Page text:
A Lavishly Illustrated Catalog of All Hummingbird Species Known in the 19th Century Gets Restored & Put Online

If you don’t live in a part of the world with a lot of hum­ming­birds, it’s easy to regard them as not quite of this earth. With their wide array of shim­mer­ing col­ors and fre­net­ic yet eeri­ly sta­ble man­ner of flight, they can seem like qua­si-fan­tas­ti­cal crea­tures even to those who encounter them in real­i­ty. They cer­tain­ly cap­tured the imag­i­na­tion of Eng­lish ornithol­o­gist John Gould, who between the years of 1849 and 1887 cre­at­ed A Mono­graph of the Trochilidæ, or Fam­i­ly of Hum­ming-Birds, a cat­a­log of all known species of hum­ming­bird at the time. As you might expect, this is just the kind of old book you can peruse at the Inter­net Archive, but now there’s also an online restora­tion that returns Gould’s illus­tra­tions to their orig­i­nal glo­ry.

A Mono­graph of the Trochilidæ “is con­sid­ered one of the finest exam­ples of ornitho­log­i­cal illus­tra­tion ever pro­duced, as well as a sci­en­tif­ic mas­ter­piece,” writes the site’s cre­ator, Nicholas Rougeux (pre­vi­ous­ly fea­tured here on Open Cul­ture for his dig­i­tal restora­tions of British & Exot­ic Min­er­al­o­gy and Euclid­’s Ele­ments).

“Gould’s pas­sion for hum­ming­birds led him to trav­el to var­i­ous parts of the world, such as North Amer­i­ca, Brazil, Colom­bia, Ecuador, and Peru, to observe and col­lect spec­i­mens. He also received many spec­i­mens from oth­er nat­u­ral­ists and col­lec­tors.” Tak­en togeth­er, the work’s five vol­umes — one of them pub­lished as a sup­ple­ment years after his death — cat­a­log 537 species, doc­u­ment­ing their appear­ance with 418 hand-col­ored lith­o­graph­ic plates.

All these images were “ana­lyzed and restored to their orig­i­nal vibrant col­ors in a process that took near­ly 150 hours to com­plete. As much of the orig­i­nal plate was pre­served — includ­ing the del­i­cate col­ors of the scenic back­grounds in each vignette.” You can view and down­load them at the site’s illus­tra­tions page, where they come accom­pa­nied by Gould’s own text and clas­si­fied accord­ing to the same scheme he orig­i­nal­ly used. You may not know your Phaëthor­nis from your Spheno­proc­tus, to say noth­ing of your Cyanomyia from your Smarag­dochry­sis, but after see­ing these small won­ders of the nat­ur­al world as Gould did (all arranged into a chro­mat­ic spec­trum by Rougeux to make a strik­ing poster), you may well find your­self inspired to learn the dif­fer­ences — or at least to put a feed­er out­side your win­dow.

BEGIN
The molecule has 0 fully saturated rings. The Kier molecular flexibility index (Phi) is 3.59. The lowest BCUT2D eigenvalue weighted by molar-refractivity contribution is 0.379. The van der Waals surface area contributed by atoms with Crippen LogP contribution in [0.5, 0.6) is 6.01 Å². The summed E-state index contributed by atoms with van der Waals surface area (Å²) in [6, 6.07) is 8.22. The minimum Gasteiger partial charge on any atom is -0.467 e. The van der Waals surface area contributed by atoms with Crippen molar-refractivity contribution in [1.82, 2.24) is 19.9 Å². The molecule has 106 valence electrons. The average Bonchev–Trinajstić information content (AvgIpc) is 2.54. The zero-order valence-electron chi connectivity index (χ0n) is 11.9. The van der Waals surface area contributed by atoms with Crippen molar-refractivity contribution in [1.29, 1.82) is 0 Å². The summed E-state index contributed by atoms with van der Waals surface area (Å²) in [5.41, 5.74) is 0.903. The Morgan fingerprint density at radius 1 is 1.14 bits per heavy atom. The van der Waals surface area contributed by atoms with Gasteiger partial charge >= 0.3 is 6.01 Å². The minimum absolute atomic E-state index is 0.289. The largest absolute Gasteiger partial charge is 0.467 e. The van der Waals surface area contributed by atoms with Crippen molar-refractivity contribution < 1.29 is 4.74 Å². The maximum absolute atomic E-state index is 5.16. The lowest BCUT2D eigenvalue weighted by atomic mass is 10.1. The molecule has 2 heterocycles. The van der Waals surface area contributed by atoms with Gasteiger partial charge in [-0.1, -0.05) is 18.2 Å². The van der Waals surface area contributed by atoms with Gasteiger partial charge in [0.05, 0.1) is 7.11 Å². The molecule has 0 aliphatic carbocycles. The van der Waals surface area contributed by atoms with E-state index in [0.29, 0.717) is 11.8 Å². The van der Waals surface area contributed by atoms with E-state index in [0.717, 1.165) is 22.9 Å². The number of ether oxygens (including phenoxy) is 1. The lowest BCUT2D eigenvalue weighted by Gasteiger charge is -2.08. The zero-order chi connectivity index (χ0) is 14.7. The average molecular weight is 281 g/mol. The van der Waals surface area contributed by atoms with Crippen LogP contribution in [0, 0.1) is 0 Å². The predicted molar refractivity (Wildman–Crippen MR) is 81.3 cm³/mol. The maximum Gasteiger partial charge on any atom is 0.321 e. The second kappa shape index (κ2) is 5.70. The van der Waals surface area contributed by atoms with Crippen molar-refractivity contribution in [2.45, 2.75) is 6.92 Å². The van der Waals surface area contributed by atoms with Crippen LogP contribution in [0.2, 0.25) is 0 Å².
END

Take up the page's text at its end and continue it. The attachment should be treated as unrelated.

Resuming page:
via Kot­tke

Relat­ed con­tent:

The Hum­ming­bird Whis­per­er: Meet the UCLA Sci­en­tist Who Has Befriend­ed 200 Hum­ming­birds

Explore an Inter­ac­tive Ver­sion of The Wall of Birds, a 2,500 Square-Foot Mur­al That Doc­u­ments the Evo­lu­tion of Birds Over 375 Mil­lion Years

What Kind of Bird Is That?: A Free App From Cor­nell Will Give You the Answer

A Beau­ti­ful­ly Designed Edi­tion of Euclid’s Ele­ments from 1847 Gets Dig­i­tized: Explore the New Online, Inter­ac­tive Repro­duc­tion

Explore an Inter­ac­tive, Online Ver­sion of the Beau­ti­ful­ly Illus­trat­ed, 200-Year-Old British & Exot­ic Min­er­al­o­gy

Based in Seoul, Col­in Marshall writes and broad­casts on cities, lan­guage, and cul­ture. His projects include the Sub­stack newslet­ter Books on Cities, the book The State­less City: a Walk through 21st-Cen­tu­ry Los Ange­les and the video series The City in Cin­e­ma. Fol­low him on Twit­ter at @colinmarshall or on Face­book.

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